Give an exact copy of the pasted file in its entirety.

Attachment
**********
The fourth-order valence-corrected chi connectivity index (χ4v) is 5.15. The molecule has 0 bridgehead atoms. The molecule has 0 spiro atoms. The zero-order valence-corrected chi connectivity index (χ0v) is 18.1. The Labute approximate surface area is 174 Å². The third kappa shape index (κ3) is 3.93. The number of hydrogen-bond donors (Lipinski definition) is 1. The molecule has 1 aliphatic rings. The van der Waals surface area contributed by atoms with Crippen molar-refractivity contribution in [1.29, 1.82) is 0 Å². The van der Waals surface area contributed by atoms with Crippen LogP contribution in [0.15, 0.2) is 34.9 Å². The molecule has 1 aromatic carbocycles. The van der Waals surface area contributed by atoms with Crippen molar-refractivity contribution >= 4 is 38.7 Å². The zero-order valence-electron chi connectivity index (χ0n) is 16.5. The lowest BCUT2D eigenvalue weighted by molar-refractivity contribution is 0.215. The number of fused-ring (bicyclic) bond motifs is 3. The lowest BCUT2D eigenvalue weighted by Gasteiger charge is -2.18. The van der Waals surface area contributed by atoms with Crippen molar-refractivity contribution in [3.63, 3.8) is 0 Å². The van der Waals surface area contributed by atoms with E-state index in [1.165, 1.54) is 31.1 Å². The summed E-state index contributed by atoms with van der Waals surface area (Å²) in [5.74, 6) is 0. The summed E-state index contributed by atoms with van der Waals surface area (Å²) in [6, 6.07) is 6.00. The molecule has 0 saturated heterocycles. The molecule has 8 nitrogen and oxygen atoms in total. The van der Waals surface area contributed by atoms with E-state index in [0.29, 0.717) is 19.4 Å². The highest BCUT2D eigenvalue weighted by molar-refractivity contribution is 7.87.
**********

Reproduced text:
The fourth-order valence-corrected chi connectivity index (χ4v) is 5.15. The molecule has 0 bridgehead atoms. The molecule has 0 spiro atoms. The zero-order valence-corrected chi connectivity index (χ0v) is 18.1. The Labute approximate surface area is 174 Å². The third kappa shape index (κ3) is 3.93. The number of hydrogen-bond donors (Lipinski definition) is 1. The molecule has 1 aliphatic rings. The van der Waals surface area contributed by atoms with Crippen molar-refractivity contribution in [1.29, 1.82) is 0 Å². The van der Waals surface area contributed by atoms with Crippen LogP contribution in [0.15, 0.2) is 34.9 Å². The molecule has 1 aromatic carbocycles. The van der Waals surface area contributed by atoms with Crippen molar-refractivity contribution >= 4 is 38.7 Å². The zero-order valence-electron chi connectivity index (χ0n) is 16.5. The lowest BCUT2D eigenvalue weighted by molar-refractivity contribution is 0.215. The number of fused-ring (bicyclic) bond motifs is 3. The lowest BCUT2D eigenvalue weighted by Gasteiger charge is -2.18. The van der Waals surface area contributed by atoms with Crippen molar-refractivity contribution in [3.63, 3.8) is 0 Å². The van der Waals surface area contributed by atoms with E-state index in [1.165, 1.54) is 31.1 Å². The summed E-state index contributed by atoms with van der Waals surface area (Å²) in [5.74, 6) is 0. The summed E-state index contributed by atoms with van der Waals surface area (Å²) in [6, 6.07) is 6.00. The molecule has 0 saturated heterocycles. The molecule has 8 nitrogen and oxygen atoms in total. The van der Waals surface area contributed by atoms with E-state index in [0.29, 0.717) is 19.4 Å². The highest BCUT2D eigenvalue weighted by molar-refractivity contribution is 7.87.